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Why Should Your Team Follow You?

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In his book Start With Why, Simon Sinek contends that the foundational, underlying question you must answer in order for your business to thrive is “Why?” Why are you in business? Why are you called to this business? Why, why, why? Sinek claims that the answer to this question will unlock the intangible appeal that draws customers to your door (or website).

I’m not as sold as Sinek is that your customers are all that interested in why you do what you do. (I think they’re much more interested in the question, “Can you solve my problem?”) But I think there is a “why” question that all leaders should be able to answer:

Why should your team follow you?

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Why should your team follow you? Pretty simple question, isn’t it? But do you have a good answer? (By the way, if you find yourself scratching your head and pondering this question for, say, a half-hour or more, then no, you don’t have a good answer.)

For the record, here are some bad answers:

  • Because I was promoted to a leadership position and they weren’t.
  • Because I’m smarter than any of them.
  • Because I’m the loudest person in the room.

Let’s take a look at these answers a little more closely.

  • You were promoted to leadership. That’s great. It may even mean that you were really good at what you were doing before (although there could have been other factors of which you’re unaware). But remember, a promotion gives you a title, not a mandate. You and I both know that there are crappy leaders who have a title, and great leaders who have no title whatsoever. If your title is the only reason your team is following you, your “leadership” is eggshell-thin.
If your title is the only reason your team is following you, your leadership is eggshell-thin. Click To Tweet
  • You’re the smartest person in the room. Congratulations—and condolences. Congratulations because you’ve got some raw brainpower (or at least more raw brainpower than anyone else on your team—as far as you know). Congratulations as well on having a strong enough ego to assume that you are, indeed, the smartest person in the room. But condolences on being the leader of such a woefully inadequate team. If you truly are the smartest person in the room, then you’re missing out on the huge advantage you get when you have someone smarter and better than you to act as a “check” on your ideas. As I tell many of my clients, “If you’re consistently the smartest person in the room, you need to find a better room.”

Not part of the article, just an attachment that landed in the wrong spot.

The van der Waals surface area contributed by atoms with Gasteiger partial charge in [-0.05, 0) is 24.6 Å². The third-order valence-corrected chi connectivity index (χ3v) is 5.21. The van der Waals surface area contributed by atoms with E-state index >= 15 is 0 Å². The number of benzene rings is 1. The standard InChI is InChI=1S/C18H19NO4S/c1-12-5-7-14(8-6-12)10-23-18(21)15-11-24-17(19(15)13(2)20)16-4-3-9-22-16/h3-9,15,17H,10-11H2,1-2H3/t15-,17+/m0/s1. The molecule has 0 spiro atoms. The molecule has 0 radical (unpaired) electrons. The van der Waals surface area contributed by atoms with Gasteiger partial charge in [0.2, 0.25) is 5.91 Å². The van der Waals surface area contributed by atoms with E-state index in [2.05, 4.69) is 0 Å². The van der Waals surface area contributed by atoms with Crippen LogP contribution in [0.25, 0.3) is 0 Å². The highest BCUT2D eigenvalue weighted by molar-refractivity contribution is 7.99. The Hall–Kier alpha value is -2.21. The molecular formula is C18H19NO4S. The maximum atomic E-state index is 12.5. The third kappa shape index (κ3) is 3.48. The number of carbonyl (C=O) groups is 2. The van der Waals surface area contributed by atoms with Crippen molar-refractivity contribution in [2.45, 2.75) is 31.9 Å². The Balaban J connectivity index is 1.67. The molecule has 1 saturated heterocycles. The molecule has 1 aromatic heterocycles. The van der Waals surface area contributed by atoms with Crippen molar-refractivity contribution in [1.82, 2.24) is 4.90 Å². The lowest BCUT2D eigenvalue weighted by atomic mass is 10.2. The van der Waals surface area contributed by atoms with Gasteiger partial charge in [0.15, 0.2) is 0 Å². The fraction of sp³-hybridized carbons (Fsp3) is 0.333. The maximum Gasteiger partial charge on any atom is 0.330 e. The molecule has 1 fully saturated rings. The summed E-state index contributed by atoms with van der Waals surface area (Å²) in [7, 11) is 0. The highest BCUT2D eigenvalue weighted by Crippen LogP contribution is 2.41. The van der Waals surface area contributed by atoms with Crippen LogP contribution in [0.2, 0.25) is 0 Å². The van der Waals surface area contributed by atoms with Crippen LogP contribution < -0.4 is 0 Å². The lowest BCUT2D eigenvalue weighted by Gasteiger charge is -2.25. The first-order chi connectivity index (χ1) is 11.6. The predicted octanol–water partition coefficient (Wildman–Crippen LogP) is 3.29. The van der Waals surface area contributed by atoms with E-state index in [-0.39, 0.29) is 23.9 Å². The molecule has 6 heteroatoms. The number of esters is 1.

If you’re consistently the smartest person in the room, you need to find a better room. Click To Tweet
  • You’re the loudest person in the room. Congratulations, Mr. Trump. Just remember: there is no known scientific correlation between volume and intelligence. “Loudness” is not a synonym for “good ideas.” If your team is only following you because you’re the loudest, that doesn’t make you a leader. That just makes you a bully.

Look, there are a lot of bad answers to the question, “Why should your team follow you?” But there’s really only one good answer, and it’s a three-parter:

  1. You know the destination. (Although you may call it the goal, the vision, the target, or something else.)
  2. Your team members want to get to that destination. (Although their reasons may be different than yours, and that’s okay.)
  3. Your team members trust that you are the one who can get them to the destination safely.
Do your team members trust you to get them safely to the goal? Click To Tweet

That’s it. That’s leadership in a nutshell. Yes, each of these parts takes work. But ultimately, that’s all there is to it.

So, let me ask you again…

Why should your team follow you?

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About the Author:

29-time Emmy Award winner and Hall of Fame keynote speaker Bill Stainton, CSP is an expert on Innovation, Creativity, and Breakthrough Thinking. He helps leaders and their teams come up with innovative solutions — on demand — to their most challenging problems.
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